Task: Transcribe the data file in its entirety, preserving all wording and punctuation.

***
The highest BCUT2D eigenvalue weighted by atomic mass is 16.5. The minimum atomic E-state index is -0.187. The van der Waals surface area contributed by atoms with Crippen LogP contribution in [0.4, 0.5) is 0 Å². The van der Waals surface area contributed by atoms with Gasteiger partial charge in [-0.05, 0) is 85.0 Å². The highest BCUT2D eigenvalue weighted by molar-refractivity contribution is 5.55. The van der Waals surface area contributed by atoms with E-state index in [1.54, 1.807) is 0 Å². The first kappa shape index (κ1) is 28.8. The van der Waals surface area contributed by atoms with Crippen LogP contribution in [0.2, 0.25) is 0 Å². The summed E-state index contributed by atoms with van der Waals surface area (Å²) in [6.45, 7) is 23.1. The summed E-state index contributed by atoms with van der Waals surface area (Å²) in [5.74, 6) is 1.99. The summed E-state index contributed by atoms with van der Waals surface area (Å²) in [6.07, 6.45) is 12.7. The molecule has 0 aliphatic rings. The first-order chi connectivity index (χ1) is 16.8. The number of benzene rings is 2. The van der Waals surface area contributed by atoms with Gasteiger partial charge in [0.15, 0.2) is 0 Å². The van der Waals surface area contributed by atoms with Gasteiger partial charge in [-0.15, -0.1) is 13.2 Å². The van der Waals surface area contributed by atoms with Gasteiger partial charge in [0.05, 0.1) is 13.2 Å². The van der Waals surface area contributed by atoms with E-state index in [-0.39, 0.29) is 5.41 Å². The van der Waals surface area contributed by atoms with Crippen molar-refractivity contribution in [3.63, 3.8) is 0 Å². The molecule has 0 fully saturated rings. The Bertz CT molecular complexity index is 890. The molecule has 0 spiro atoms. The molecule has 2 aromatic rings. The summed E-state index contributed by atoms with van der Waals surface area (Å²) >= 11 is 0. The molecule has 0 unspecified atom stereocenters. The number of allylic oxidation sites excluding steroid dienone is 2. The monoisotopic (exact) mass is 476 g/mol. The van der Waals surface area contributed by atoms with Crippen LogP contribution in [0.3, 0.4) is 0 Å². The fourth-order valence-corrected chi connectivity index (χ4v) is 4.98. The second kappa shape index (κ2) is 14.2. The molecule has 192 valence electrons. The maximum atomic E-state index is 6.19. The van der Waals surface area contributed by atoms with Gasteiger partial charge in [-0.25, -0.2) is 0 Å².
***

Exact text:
The highest BCUT2D eigenvalue weighted by atomic mass is 16.5. The minimum atomic E-state index is -0.187. The van der Waals surface area contributed by atoms with Crippen LogP contribution in [0.4, 0.5) is 0 Å². The van der Waals surface area contributed by atoms with Gasteiger partial charge in [-0.05, 0) is 85.0 Å². The highest BCUT2D eigenvalue weighted by molar-refractivity contribution is 5.55. The van der Waals surface area contributed by atoms with E-state index in [1.54, 1.807) is 0 Å². The first kappa shape index (κ1) is 28.8. The van der Waals surface area contributed by atoms with Crippen LogP contribution in [0.2, 0.25) is 0 Å². The summed E-state index contributed by atoms with van der Waals surface area (Å²) in [6.45, 7) is 23.1. The summed E-state index contributed by atoms with van der Waals surface area (Å²) in [5.74, 6) is 1.99. The summed E-state index contributed by atoms with van der Waals surface area (Å²) in [6.07, 6.45) is 12.7. The molecule has 0 aliphatic rings. The first-order chi connectivity index (χ1) is 16.8. The number of benzene rings is 2. The van der Waals surface area contributed by atoms with Gasteiger partial charge in [0.15, 0.2) is 0 Å². The van der Waals surface area contributed by atoms with Gasteiger partial charge in [-0.15, -0.1) is 13.2 Å². The van der Waals surface area contributed by atoms with Gasteiger partial charge in [0.05, 0.1) is 13.2 Å². The van der Waals surface area contributed by atoms with E-state index in [-0.39, 0.29) is 5.41 Å². The van der Waals surface area contributed by atoms with Crippen molar-refractivity contribution in [3.63, 3.8) is 0 Å². The molecule has 0 fully saturated rings. The Bertz CT molecular complexity index is 890. The molecule has 0 spiro atoms. The molecule has 2 aromatic rings. The summed E-state index contributed by atoms with van der Waals surface area (Å²) >= 11 is 0. The molecule has 0 unspecified atom stereocenters. The number of allylic oxidation sites excluding steroid dienone is 2. The monoisotopic (exact) mass is 476 g/mol. The van der Waals surface area contributed by atoms with Crippen LogP contribution in [0.3, 0.4) is 0 Å². The fourth-order valence-corrected chi connectivity index (χ4v) is 4.98. The second kappa shape index (κ2) is 14.2. The molecule has 192 valence electrons. The maximum atomic E-state index is 6.19. The van der Waals surface area contributed by atoms with Gasteiger partial charge in [-0.25, -0.2) is 0 Å².